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limited pay vs regular pay in policy
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Limited Pay vs Regular Pay: Which One To Choose?

In a world full of uncertainty and risk, it is crucial to be prudent. The first step in the right direction is getting insured. One of the main deciding factors while selecting an insurance policy is the premium to be paid. Not having the correct information can make this choice difficult. There are two options available – Limited Pay and Regular Pay. This choice differs from person to person, depending on their circumstances. Before we take a look at what suits you best, let us understand the two options in detail.

What is Regular Pay?

Suppose you opt for regular pay when purchasing your policy. In this scenario, you will be bound to pay the insurance premium throughout the term of the policy. The amount is spread over many years, which will make the outflow the least for every premium.

What is Limited Pay?

If you choose the limited pay option, you can pay the amount in a smaller defined period. This way, the burden of payment is over in the initial years, while insurance coverage is provided throughout. 

What are the key differences between Limited Pay vs Regular Pay?

Many factors help us differentiate between the two options. While the final choice depends on specific circumstances, some of the general points include:

 

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1. Payment duration

In a policy with regular pay, the premium is paid during the entire term of the policy. Due to this, the payouts may even go beyond the age of retirement. It is a long-term commitment and turns out to be relatively complex. As for limited pay, the premium is paid within a pre-specified period. The duration is lesser than the entire term of the policy. There is also no complexity of paying multiple times a year.

2. Premium amount

The amount of premium keeps increasing with age in a regular pay plan. This is because the advance payment is determined by a discounting factor, based on a long-term rate. This implies that for a limited period plan, the total premium paid is comparatively lower. Moreover, it also does not increase with age. Further, you can save up to 55% on premiums because of early payment with the limited pay plan.

3. Tax benefits

While filing your tax returns, you must have noticed the provision for deductions under section 80C. If not, let us break it down for you. Over here, you can avail deduction in your overall tax liability based on your investments. In a limited pay plan, the deduction amount can be maximised. This is because of a higher premium amount. However, under a regular pay plan, tax benefits are spread across several years. This only allows for limited deductions under section 80C.

4. Financial burden

As we have stated before, under limited pay, the premium is paid in a shorter period. This inflicts a much higher strain on the pocket. However, the financial burden, in this case, is limited to a specified period. If you opt for the regular pay option, the burden gets distributed over the years. This makes the strain of payment more manageable, but the burden sticks for a longer time.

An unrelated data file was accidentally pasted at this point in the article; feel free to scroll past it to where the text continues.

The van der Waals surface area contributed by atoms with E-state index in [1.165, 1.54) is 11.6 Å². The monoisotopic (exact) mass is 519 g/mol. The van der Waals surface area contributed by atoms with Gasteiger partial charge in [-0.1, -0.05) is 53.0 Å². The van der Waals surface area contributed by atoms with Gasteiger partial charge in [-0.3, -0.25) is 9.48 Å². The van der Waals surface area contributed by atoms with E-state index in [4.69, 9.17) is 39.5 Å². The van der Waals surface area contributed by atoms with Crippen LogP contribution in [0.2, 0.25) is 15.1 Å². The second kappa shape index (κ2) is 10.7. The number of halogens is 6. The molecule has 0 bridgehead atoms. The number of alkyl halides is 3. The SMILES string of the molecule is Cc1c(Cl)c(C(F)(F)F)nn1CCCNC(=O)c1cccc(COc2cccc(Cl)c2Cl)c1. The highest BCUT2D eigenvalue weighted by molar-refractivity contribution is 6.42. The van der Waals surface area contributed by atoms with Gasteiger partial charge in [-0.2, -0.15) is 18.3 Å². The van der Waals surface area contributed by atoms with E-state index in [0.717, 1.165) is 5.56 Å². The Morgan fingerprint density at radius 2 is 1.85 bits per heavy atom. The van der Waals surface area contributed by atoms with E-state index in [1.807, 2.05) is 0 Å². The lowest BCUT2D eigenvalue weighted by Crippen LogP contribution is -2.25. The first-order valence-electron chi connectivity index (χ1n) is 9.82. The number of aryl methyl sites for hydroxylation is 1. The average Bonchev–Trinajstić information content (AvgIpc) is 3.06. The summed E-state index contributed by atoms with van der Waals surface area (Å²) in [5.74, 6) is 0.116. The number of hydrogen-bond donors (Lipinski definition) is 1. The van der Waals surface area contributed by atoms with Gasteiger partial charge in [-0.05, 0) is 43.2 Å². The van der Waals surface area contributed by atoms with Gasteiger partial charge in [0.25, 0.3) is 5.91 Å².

5. Lapse of policy

Lapse of policy means its termination due to non-payment of premium. In a regular pay option, since the premiums have to be paid for such a long duration, the chances of lapse are higher. Moreover, no benefit is provided to the policyholder due to the evasion of premium. In a limited pay option, the chance of lapse is lower because of the shorter duration. The policyholder also incurs no loss due to non-payment, as he can easily surrender the policy.

What suits you more?

Now that you have understood how the two differ, it is time to analyse what suits you more. If you are a salaried individual with a steady flow of income, regular pay would suit you more. There would be less worry about future payments. On the other hand, if your nature of work involves fluctuating streams of income (like commissions), limited pay is preferable. 

If you are working under uncertain conditions, a limited plan ensures faster completion of payments and subsequently more security. These include jobs such as that of army personnel and mine workers.

If you plan on retiring early, a limited pay option gives you the benefit of making all payments while you are working. This way you can ensure a stress-free and secure retired life. However, if you are far from the retirement age, you have a longer period to spread the premiums across. This makes the plan more affordable. 

After examining the various pros and cons, you can now make an informed decision. As we have seen, choosing among both the options depends on your conditions and future choices. So plan your upcoming years, and decide what provides maximum benefit to you.

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